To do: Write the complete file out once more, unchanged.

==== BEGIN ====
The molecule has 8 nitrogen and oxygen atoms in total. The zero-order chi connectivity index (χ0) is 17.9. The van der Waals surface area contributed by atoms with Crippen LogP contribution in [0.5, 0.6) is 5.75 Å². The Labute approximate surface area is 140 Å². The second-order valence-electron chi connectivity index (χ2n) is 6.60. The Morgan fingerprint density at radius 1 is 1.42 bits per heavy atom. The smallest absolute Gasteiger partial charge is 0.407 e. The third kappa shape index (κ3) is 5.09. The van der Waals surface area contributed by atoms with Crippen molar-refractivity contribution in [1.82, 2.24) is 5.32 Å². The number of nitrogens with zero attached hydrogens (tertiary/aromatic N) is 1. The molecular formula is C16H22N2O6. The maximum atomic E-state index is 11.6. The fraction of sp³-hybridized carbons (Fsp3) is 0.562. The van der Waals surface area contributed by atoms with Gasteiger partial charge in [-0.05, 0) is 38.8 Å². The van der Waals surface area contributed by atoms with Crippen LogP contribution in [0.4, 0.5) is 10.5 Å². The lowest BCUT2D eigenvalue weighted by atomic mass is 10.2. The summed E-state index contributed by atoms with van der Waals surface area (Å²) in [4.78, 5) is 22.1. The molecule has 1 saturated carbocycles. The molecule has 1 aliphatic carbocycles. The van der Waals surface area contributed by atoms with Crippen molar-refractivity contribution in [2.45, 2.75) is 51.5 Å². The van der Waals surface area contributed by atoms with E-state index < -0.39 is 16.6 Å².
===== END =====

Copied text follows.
The molecule has 8 nitrogen and oxygen atoms in total. The zero-order chi connectivity index (χ0) is 17.9. The van der Waals surface area contributed by atoms with Crippen LogP contribution in [0.5, 0.6) is 5.75 Å². The Labute approximate surface area is 140 Å². The second-order valence-electron chi connectivity index (χ2n) is 6.60. The Morgan fingerprint density at radius 1 is 1.42 bits per heavy atom. The smallest absolute Gasteiger partial charge is 0.407 e. The third kappa shape index (κ3) is 5.09. The van der Waals surface area contributed by atoms with Crippen molar-refractivity contribution in [1.82, 2.24) is 5.32 Å². The number of nitrogens with zero attached hydrogens (tertiary/aromatic N) is 1. The molecular formula is C16H22N2O6. The maximum atomic E-state index is 11.6. The fraction of sp³-hybridized carbons (Fsp3) is 0.562. The van der Waals surface area contributed by atoms with Gasteiger partial charge in [-0.05, 0) is 38.8 Å². The van der Waals surface area contributed by atoms with Crippen LogP contribution in [0.4, 0.5) is 10.5 Å². The lowest BCUT2D eigenvalue weighted by atomic mass is 10.2. The summed E-state index contributed by atoms with van der Waals surface area (Å²) in [4.78, 5) is 22.1. The molecule has 1 saturated carbocycles. The molecule has 1 aliphatic carbocycles. The van der Waals surface area contributed by atoms with Crippen molar-refractivity contribution in [2.45, 2.75) is 51.5 Å². The van der Waals surface area contributed by atoms with E-state index < -0.39 is 16.6 Å².